The assessee namely Atul Projects India Private Limited is a company registered under the Companies Act being a separate artificial entity as per law. In respect of the assessment year 2016-17, the assessee filed its return of income on 17th October, 2016 declaring total income of Rs.22.15 crores. In the advent of time, the assessing officer issued notice under section 139(9) on 28th August, 2017 requesting the assessee to rectify the defects apparent from the return of income. In line with the statutory mandate, a time frame of 15 days was extended to the assessee to remove the defects so identified on perusal of the notice issued under section 139(9). The company acting in accordance with the terms of notice rectified the defect so pointed out by the assessing officer on 12th September, 2017 i.e. within the time frame of fifteen days as statutorily provided under law. As per version of the company, the defects so pointed out were technical in nature and did not had the effect of disturbing the income originally projected by the assessee while filing its return of income. So, the return filed was at the most be treated as defective return and not invalid return of income. The department issued another notice under section 139(9) dated 19th September, 2017 conveying that the return filed in response to the defect notified on 28th August, 2017 was also considered to be defective return. In response, the assessee vide its electronic representation dated 29th September, 2017 informed that there was no defect in such return as was consequentially pointed out by the department in its second notice issued on 19th September, 2017.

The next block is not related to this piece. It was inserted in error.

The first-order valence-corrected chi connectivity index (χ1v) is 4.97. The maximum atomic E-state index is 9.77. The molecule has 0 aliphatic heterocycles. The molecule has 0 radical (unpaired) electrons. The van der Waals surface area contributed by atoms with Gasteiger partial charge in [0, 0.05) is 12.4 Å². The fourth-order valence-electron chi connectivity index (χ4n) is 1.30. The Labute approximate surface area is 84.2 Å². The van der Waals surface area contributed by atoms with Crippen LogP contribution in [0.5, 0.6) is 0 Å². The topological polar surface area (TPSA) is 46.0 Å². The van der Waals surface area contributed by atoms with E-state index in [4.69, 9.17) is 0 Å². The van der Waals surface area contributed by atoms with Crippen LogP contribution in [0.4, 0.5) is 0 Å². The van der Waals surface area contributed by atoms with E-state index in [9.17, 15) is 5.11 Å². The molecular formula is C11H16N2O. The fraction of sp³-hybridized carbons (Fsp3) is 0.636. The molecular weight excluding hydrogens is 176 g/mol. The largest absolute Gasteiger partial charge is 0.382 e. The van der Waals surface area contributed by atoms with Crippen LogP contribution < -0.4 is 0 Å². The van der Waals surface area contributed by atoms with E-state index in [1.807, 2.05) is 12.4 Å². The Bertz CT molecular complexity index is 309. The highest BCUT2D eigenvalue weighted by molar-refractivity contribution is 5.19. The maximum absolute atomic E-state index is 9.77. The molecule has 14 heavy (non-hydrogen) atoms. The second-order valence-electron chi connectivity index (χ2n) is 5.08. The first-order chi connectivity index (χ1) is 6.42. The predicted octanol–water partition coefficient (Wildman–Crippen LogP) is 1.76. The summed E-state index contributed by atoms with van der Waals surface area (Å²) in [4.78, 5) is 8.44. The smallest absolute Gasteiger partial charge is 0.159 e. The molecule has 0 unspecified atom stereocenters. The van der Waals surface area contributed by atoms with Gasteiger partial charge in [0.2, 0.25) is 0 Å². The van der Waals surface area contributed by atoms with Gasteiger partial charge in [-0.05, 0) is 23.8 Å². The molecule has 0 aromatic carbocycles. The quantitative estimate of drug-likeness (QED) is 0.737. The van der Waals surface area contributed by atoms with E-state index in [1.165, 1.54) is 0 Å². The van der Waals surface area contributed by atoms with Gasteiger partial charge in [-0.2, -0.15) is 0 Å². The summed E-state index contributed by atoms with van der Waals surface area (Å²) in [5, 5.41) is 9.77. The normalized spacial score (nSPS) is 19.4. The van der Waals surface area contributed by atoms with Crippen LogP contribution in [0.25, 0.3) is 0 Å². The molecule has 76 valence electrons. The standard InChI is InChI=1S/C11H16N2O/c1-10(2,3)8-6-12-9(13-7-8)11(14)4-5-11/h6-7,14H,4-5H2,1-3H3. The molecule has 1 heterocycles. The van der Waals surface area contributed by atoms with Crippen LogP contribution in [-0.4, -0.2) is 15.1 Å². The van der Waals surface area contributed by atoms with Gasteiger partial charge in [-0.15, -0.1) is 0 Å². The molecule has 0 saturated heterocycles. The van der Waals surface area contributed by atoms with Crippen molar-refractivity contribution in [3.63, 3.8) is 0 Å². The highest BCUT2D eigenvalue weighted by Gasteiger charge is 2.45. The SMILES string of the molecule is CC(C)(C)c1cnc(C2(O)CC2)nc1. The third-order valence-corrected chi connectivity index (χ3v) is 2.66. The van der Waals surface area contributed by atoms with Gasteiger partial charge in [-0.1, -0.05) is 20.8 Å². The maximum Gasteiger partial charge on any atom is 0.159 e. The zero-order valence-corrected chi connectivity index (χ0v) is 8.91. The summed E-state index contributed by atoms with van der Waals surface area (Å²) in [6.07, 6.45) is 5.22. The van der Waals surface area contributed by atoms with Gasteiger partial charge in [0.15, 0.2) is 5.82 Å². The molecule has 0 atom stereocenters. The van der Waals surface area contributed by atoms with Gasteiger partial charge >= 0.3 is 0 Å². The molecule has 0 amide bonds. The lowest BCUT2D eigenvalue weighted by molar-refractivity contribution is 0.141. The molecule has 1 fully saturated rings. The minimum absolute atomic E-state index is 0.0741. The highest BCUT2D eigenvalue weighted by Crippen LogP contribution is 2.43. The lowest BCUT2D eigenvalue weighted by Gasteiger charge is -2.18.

As there was no response to the electronic communication of assessee filed on 29th September, 2017, the department proceeded to process the return of income on 10th February, 2018 under section 143(1) which was duly communicated to the assessee company. On 10th August, 2018, the assessing officer issued a notice to the assessee company under section 143(2) thereby intimating that return has been taken in scrutiny proceedings for the relevant year. The assessee in consequence therefrom challenged the notice issued under section 143(2) as barred by limitation as no notice could have been served upon the assessee going by the mandate of proviso appended to section 143(2). The assessee in line with the statutory mandate contested that the notice in respect of return filed for the assessment year could have been issued validly by 30th September, 2017, but since the present notice has been issued on 10th August, 2018, the same is non-est in law as barred by limitation. The department however contended that for the purpose of issuing statutory notice under section 143(2), the relevant date would be the date on which the assessee rectified the defect pointed out by the assessing officer which in no case can relate back to the date of filing original return. Therefore, the department is well within time to issue notice under section 143(2) as on 10th August, 2018.
Observations of the Court